The FCC's decision has the potential to extend a swath of Wi-Fi devices that work between the existing 2.4 Gigahertz (GHz) and 5.8 GHz bands, and could help spread wireless broadband deployment across rural regions.
The spectrum is located in the 3650-3700 MHz band and can be used for both fixed and mobile commercial wireless services. The move has been the works for over three years, when the FCC said the allocation of spectrum would help spur new high-speed data and services, in addition to traditional voice telephony.
The FCC is also seeking comment on further options that would allow for additional licensed operations in the 3650 band or for segmenting the band between licensed and unlicensed uses.
FSS on the Coasts, Wi-Fi in the Middle
The 3650 MHz spectrum swatch is currently used by fixed satellite service (FSS) earth stations, primarily television intercontinental broadcasters. Because the FSS earth stations are mostly located on the east and west coasts of the United States, the FCC thinks the spectrum would be a natural fit for wireless broadband service expansion, especially in rural areas.
"A large percentage of the country's geographic area has unoccupied spectrum available in this band for other uses," Gary Thayer of the FCC's Office of Engineering and Technology told the commissioners. "All or part of the band appears to be ideally suited to address the demands for additional spectrum for new and advanced services that can be provided by unlicensed devices."
Thayer said wireless Internet service providers could use the spectrum and higher power limits to provide both back-haul service to the Internet gateway providers and distribution of broadband service to their customers.
Thayer added, "the ability of covering large areas could be especially critical for fostering the economic viable of systems in sparsely populated areas."
The Satellite Industry Association has been dead set against the FCC's plan, arguing in a filing with the FCC in April of 2003 that disruption of the FSS communications links that use the same spectrum "could have devastating results on the provisions of satellite communication services in the United States."
The SIA's filing also argued that "operation of unlicensed devices in the 3650-3700 MHz band at any commercially attractive power level poses an unacceptable risk of harmful interference to the longstanding operations of incumbent FSS operators absent significant limitations that would render their use impractical."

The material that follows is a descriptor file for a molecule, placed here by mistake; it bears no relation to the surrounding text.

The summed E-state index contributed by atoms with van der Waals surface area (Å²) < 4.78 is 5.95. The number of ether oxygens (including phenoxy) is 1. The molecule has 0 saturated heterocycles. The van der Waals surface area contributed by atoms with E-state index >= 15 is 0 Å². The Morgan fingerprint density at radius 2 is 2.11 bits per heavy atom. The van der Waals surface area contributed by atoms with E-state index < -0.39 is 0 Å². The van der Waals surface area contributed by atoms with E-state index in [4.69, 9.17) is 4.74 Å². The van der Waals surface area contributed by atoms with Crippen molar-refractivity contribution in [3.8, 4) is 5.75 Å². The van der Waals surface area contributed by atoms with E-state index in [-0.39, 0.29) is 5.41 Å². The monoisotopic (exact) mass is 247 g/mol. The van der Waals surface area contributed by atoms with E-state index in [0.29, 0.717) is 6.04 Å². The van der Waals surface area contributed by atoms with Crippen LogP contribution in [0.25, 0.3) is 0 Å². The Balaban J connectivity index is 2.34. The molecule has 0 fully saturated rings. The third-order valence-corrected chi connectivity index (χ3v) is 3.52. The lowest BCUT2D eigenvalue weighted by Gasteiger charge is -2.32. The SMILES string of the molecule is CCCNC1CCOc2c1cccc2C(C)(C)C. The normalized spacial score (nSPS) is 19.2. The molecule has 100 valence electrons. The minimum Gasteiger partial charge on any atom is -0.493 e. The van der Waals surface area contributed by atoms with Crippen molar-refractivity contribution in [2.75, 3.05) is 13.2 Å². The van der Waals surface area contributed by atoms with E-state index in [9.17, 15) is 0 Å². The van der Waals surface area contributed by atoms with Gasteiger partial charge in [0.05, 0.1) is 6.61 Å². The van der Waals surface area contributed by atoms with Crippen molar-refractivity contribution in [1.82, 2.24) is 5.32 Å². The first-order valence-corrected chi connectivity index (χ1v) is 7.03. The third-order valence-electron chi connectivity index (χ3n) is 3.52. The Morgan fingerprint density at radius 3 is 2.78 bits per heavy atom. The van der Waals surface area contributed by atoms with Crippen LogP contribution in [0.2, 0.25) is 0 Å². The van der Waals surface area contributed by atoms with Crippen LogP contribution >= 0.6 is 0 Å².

Under the FCC's proposed rules, fixed, unlicensed devices would be subject to cognitive (or smart) requirements and other safeguards designed to prevent interference with FSS earth stations now occupying the band. Operators would be subject to professional installation requirements and would be prohibited from being located within a protection zone for each FSS earth station.
Non-fixed, unlicensed devices would be required to have "listen-before-talk" technology that would detect the presence of any FSS earth station in the vicinity. The cognitive technology would then make an appropriate adjustment to the transmitting power.
"On average, an unlicensed device is not going to be able, on its own, to basically provide a radio connection over many, many miles," FCC Office of Engineering and Technology Chief Ed Thomas, told reporters.
"So somewhere in the connection there will either be a much higher, authorized licensed microwave link or a wire that might be fiber or the like. But what this [proposed rule] would do is allow much broader coverage. With one base station, you will be able to cover a much larger area than under previous rules."
The 3650 MHz band falls between the existing 2.4 Gigahertz (GHz) and 5.8 GHz bands now in use by Wi-Fi devices.
"Because it is in the middle, manufacturers have told us it is entirely possible to build a single device that can operate on all three bands," Thomas said.
FCC Moves on RFID
In other decisions last Thursday, the FCC approved an order that allows for improved radio frequency identification (RFID) systems for use in commercial shipping containers. The FCC anticipates the order will lead to lower shipping costs and improved security at ports by allowing the container contents to be more rapidly inventoried.
"Specifically, we change Commission rules to allow for the introduction of smart shipping containers that can detect intrusions and streamline the inventory process," FCC Chairman Michael Powell said.
Powell also acknowledged the privacy concerns surrounding the use of RFID technology.
"We are aware of these concerns and stress that today's ruling is narrowly tailored," Powell said. "The technical and operational rules allow higher-powered/longer-duration RFID tag use on limited frequencies and only in commercial and industrial environments."
The RFID order also makes provisions to protect federal government radar sites from RFID interference by requiring equipment authorization and registration for 433 MHz RFID devices.
Article courtesy of Internetnews.com
|Do you have a comment or question about this article or other small business topics in general? Speak out in the SmallBusinessComputing.com Forums. Join the discussion today!|